The same 1980 economic and foreign policy issues are at play again in the 2012 election. God seems to be trying to get our attention once again.

The Middle East is once again on fire; the so-called “Arab Spring” has become a “Muslim Brotherhood Winter,” and an American embassy was breached once again for the first time since 1979—this time in Libya. God needs to get the attention especially of Christians because II Chronicles 7:14 tells us that God will bless a nation based on the conduct of His people, not the conduct of others. He also tells us that He blesses those nations who bless Israel. America’s connection to Israel over the past 3 years has not been good—in fact, probably the worst relationship since Israel was reconstituted after WWII.

Economic and foreign affairs problems seem even worse in 2012 than they were in 1980. They include a $16 trillion debt that is still growing, government entitlement programs about to go bankrupt, a net loss of 2 million jobs since 2008 with 8 million fewer Americans now working, a housing crisis with millions of homes foreclosed and a looming college debt crisis. Instead of only one country, Iran, presenting foreign policy problems, today nearly every nation in the Middle East is in turmoil, with TV images of burning American flags and President Obama being burned in effigy.

But there are other important philosophical and moral issues that will also be decided in the 2012 election. This election will set America’s course for many decades, since whichever governmental philosophy the American people choose in this election, will likely become irreversible by 2016. Do Americans want a bigger government or a smaller government? More or fewer government services? More government regulations or more individual freedom? More debt and more taxes or lower taxes and a balanced budget? Gay marriage or restoration of biblical traditional marriage and family? Pro choice or pro life? Euthanasia or care for the disabled and elderly? Honoring the Creator God as the irreplaceable foundation of our government or pushing Him farther away? Parental choice in education or continued domination of education by the government? More small businesses or more governmental control of business? More legal or more illegal immigration. These are questions that will be decided either directly or indirectly by American voters in the 2012 election.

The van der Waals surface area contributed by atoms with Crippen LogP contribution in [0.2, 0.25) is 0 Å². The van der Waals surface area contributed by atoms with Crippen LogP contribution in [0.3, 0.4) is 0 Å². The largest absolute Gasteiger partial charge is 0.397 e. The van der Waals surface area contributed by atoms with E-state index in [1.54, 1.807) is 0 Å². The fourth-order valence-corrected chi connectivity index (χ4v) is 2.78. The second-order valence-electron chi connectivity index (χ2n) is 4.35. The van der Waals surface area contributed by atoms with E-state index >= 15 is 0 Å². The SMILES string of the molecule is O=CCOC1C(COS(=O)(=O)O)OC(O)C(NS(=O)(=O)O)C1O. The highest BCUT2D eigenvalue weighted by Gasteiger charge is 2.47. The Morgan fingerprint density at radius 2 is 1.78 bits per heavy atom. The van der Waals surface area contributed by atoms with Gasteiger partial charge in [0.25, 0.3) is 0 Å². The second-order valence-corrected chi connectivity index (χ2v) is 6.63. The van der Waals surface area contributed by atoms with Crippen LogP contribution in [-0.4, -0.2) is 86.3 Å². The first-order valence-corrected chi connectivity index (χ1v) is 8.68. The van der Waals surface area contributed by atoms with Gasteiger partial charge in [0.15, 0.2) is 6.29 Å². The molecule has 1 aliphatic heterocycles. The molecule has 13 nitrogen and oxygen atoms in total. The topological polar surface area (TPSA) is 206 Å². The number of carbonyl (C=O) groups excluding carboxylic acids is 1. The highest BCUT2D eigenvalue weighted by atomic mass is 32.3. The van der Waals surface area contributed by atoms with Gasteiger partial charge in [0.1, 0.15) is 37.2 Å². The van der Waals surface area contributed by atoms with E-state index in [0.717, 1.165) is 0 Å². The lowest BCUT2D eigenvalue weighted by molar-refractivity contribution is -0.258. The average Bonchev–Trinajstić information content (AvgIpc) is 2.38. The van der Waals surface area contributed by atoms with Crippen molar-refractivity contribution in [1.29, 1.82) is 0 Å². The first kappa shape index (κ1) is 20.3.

It is rare that we are offered such a clear and directly opposite political choice. The ship that is set in motion by this 2012 election will be very hard to turn around later. In America, the people choose their rulers. Those who do not participate in 2012 as fully informed voters are not fulfilling their obligation to the government God blessed America with as a result of our revolution against the tyranny of Great Britain. Do we now want to put another governmental tyranny in place of our Constitution? One presidential candidate supports the Constitution, which limits the rights of government over the people. The other thinks the Constitution needs to be reinterpreted to guarantee greater power for government. That is another very clear question for November 2012 voters.

This is why the 2012 election is so much more important than previous elections, why it will have so many more immediate and likely irreversible consequences, and why Christians need to repent, pray and become more fully informed voters now more than ever before.